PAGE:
As a dog lover, I really didn't like having to put down any of them (even the one using my RTO as a chew toy), but they ARE (at least in these cases) wild animals who posed a real danger to human beings. Sometimes things just have to be done.
    Whenever we walk our two Newfoundlands around the neighborhood, I always carry a 45, loaded with MAGSAFE or GLASER Silver. There was a killer Akita roaming the neighborhood awhile back and it nearly killed a friends Great Pyrenees which is no small pooch! The culprit in that attack was driven off after being beaten by a 2x4. I had a friend respond to another attack be running up to the dog that attacked a kid and screwing the PPKs he was carrying into the dogs ear and pulling the trigger three times. That solved the issue. That's what I'd do in similar circumstances. I wouldn't bother with body shots. I was wondering though if the police had ever considered TASING a dog or even just using the pepper spray which works on bears (just saw the news story on FOX) well enough...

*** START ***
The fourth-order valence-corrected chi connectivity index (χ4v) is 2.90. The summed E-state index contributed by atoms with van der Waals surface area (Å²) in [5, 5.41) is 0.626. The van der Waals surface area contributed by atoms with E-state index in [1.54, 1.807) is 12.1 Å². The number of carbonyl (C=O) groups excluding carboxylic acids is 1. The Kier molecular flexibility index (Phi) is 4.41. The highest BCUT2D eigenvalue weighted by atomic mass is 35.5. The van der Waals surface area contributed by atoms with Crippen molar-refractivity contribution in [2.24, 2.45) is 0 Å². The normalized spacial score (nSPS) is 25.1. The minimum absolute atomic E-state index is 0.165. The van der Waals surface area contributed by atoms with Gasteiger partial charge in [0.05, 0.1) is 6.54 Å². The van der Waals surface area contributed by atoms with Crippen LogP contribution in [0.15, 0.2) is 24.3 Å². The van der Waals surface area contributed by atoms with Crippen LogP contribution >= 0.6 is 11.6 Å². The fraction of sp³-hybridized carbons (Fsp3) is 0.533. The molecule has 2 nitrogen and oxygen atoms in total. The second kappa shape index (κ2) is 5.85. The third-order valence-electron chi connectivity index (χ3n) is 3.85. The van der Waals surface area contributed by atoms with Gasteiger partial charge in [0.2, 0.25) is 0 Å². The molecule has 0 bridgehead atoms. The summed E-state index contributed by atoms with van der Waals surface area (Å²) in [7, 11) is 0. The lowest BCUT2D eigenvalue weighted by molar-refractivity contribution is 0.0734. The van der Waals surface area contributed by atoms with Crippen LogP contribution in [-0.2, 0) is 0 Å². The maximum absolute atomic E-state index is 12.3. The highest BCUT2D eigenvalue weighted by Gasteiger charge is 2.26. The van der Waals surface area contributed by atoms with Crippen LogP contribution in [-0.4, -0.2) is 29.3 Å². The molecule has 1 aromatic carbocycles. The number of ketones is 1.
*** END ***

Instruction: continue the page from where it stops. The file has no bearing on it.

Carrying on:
Former Army Infantry Captain; 25 yrs as an NRA Certified Instructor; Avid practitioner of the martial art: KLIK-PAO.

  9. #39
    Member Array jdjon's Avatar
    Join Date
    Jul 2010
    Location
    Columbia, South Carolina
    Posts
    23
    USMCJ,

    You got it RIGHT!
    SLED Certified CWP Instructor, NRA Certified Instructor, Range Safety Officer, NRA Recruiter, Affiliate Instructor Armed Citizens Legal Defense Network, member NRA,USCCA,GOA,GrassRootsSC.
    Be Safe,
    Jim

  10. #40
    Administrator
    Array SIXTO's Avatar
    Join Date
    Oct 2006
    Location
    Ohio
    Posts
    20,363